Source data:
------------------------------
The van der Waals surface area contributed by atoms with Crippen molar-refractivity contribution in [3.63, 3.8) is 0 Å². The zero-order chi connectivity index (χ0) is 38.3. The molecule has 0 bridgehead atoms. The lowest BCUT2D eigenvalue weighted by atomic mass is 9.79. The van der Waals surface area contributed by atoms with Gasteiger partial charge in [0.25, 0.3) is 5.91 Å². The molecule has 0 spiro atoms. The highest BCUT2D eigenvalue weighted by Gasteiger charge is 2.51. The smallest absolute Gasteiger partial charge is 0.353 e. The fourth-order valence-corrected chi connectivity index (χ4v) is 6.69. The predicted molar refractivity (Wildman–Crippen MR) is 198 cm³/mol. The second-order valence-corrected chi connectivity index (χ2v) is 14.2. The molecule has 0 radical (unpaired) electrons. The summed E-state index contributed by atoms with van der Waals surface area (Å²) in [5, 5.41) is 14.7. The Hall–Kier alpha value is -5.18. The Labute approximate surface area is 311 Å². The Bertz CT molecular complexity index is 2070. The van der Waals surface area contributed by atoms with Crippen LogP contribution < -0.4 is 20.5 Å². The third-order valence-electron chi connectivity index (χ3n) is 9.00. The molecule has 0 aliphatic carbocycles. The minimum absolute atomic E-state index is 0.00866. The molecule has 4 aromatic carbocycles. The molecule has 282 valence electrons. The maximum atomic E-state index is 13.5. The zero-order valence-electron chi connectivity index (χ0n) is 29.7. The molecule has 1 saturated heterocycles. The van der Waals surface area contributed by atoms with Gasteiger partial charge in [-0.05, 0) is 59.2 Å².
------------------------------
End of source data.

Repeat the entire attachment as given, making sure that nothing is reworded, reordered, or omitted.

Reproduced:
The van der Waals surface area contributed by atoms with Crippen molar-refractivity contribution in [3.63, 3.8) is 0 Å². The zero-order chi connectivity index (χ0) is 38.3. The molecule has 0 bridgehead atoms. The lowest BCUT2D eigenvalue weighted by atomic mass is 9.79. The van der Waals surface area contributed by atoms with Gasteiger partial charge in [0.25, 0.3) is 5.91 Å². The molecule has 0 spiro atoms. The highest BCUT2D eigenvalue weighted by Gasteiger charge is 2.51. The smallest absolute Gasteiger partial charge is 0.353 e. The fourth-order valence-corrected chi connectivity index (χ4v) is 6.69. The predicted molar refractivity (Wildman–Crippen MR) is 198 cm³/mol. The second-order valence-corrected chi connectivity index (χ2v) is 14.2. The molecule has 0 radical (unpaired) electrons. The summed E-state index contributed by atoms with van der Waals surface area (Å²) in [5, 5.41) is 14.7. The Hall–Kier alpha value is -5.18. The Labute approximate surface area is 311 Å². The Bertz CT molecular complexity index is 2070. The van der Waals surface area contributed by atoms with Crippen LogP contribution < -0.4 is 20.5 Å². The third-order valence-electron chi connectivity index (χ3n) is 9.00. The molecule has 0 aliphatic carbocycles. The minimum absolute atomic E-state index is 0.00866. The molecule has 4 aromatic carbocycles. The molecule has 282 valence electrons. The maximum atomic E-state index is 13.5. The zero-order valence-electron chi connectivity index (χ0n) is 29.7. The molecule has 1 saturated heterocycles. The van der Waals surface area contributed by atoms with Gasteiger partial charge in [-0.05, 0) is 59.2 Å².